Tweaking the ObamaCare Replacement

 

Today is the seventh anniversary of the passage of the Affordable Care Act (ObamaCare) on March 23, 2010. Symbolically, House Speaker Paul Ryan has chosen this day to call for a vote on a new bill, the American Health Care Act (AHCA) to repeal and replace ObamaCare.

Fixing a broken entitlement program is dirty work. Despite the obvious failures of ObamaCare, replacing it with something better is a stern test of the new Trump administration. No matter how bad ObamaCare gets for most people there are still some who benefitted and their voices are given greater weight by the liberal mainstream media.

Democrats are united in their opposition to the ObamaCare replacement because they sense a political opportunity. Even though this mess was created by the Democrats, most voters will likely blame Republicans if they fail to clean up the mess as promised.

Adding to the difficulties of this situation are Republicans who are demanding the replacement bill reflects their particular interests. Outspoken criticism within the Republican Party is doing more damage to the process than Democratic opposition.

Republican Progress

Fortunately, there are signs that Republicans are coming together with compromises that are uniting the Party. President Trump recently met with a group of 13 House Republicans who opposed the plan and announced concessions that have united this group. More compromises like these are needed, especially in the Senate. Senators Rand Paul, Ted Cruz, and Tom Cotton have all voiced opposition to the American Health Care Act (AHCA) as proposed.

Among their concerns are the tax credits of ObamaCare that have been modified, but not eliminated, and the transition from Medicaid to tax credits that leaves many low income older Americans with bigger financial burdens. Changes in these tax credits are being considered in the negotiations at this time.

Avik Roy, writing in Forbes, explains how these tax credits affect low income Americans now and how they can be improved. The graph below shows how low-income older Americans pay more (the area in gray) under the AHCA than they did under ObamaCare. Higher income patients pay less (green line below blue).

To fix this, Roy says two changes are needed:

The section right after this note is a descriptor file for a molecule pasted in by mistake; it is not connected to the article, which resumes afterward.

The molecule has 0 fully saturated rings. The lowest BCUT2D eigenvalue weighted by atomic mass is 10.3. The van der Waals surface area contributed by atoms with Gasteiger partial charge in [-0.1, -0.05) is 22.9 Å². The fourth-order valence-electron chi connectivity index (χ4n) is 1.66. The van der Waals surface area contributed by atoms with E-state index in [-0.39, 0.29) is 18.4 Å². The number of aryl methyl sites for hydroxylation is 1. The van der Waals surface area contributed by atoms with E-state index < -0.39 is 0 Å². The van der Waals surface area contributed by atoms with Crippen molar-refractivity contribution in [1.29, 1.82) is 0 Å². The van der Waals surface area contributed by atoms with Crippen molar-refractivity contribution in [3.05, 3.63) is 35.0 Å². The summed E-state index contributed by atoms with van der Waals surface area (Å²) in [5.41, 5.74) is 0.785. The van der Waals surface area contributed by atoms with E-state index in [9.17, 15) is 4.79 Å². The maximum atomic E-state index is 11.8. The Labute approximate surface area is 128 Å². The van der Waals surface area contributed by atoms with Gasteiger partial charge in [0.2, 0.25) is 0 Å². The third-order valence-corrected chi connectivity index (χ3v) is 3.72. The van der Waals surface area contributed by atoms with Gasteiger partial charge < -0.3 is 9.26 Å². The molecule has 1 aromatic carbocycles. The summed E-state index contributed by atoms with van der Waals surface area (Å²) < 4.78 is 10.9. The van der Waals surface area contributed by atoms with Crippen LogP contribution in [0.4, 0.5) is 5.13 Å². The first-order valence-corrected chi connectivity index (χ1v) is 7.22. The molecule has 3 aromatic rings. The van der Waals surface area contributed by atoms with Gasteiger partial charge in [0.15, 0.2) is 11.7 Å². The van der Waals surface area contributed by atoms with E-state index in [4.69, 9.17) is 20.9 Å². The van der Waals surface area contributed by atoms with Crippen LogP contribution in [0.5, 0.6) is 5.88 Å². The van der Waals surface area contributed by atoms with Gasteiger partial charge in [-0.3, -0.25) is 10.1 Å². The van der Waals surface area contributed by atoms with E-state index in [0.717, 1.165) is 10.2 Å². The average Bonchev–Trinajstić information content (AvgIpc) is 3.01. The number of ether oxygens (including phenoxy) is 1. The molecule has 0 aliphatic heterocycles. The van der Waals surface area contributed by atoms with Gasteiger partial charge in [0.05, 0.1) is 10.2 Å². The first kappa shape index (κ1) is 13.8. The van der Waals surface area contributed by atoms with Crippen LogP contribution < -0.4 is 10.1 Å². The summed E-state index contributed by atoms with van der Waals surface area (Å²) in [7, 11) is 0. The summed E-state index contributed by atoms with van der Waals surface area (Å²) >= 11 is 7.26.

• Means tested, age-adjusted tax credits – The current tax credits are age-adjusted but not means tested. Means-tested tax credits, while harder to administer, are fairer to low-income patients. They smooth the transition from Medicaid to private insurance. The formula for this is actually contained in Section 202 of the AHCA.
  • Standard deduction for healthcare insurance – To level the playing field for tax treatment of health insurance for those purchasing individually, a standard deduction of $10,200 is proposed. This smooths out the transition for those making a little more than 400% of the FPL. It eliminates the steep cliff that those in this category will experience under the current AHCA .

 

The result of these two changes is reflected in the graph below:

Now the transition for low-income patients is gradual and adjusted by income and age. The dotted green line is a gradual change. The gray area (worse off under the AHCA than under ObamaCare) is very small and very slight. The dotted gray line shows how the standard deduction allows more help for those just beyond the income ceiling for the tax credits to smooth out the transition – and decrease the disincentive in earning more income.

These changes should make the AHCA more appealing to Republicans and Democrats alike. These numbers will be even better if the AHCA lowers premiums as expected. Working together we can have better healthcare.

 

(Note: Last minute changes in the bill have included increased value of the tax credits for older Americans as suggested in this post. Further changes are likely, especially if it passes the House and goes to the Senate. If the Senate bill differs from the House there will be a conference committee to reconcile those differences before a final vote.)

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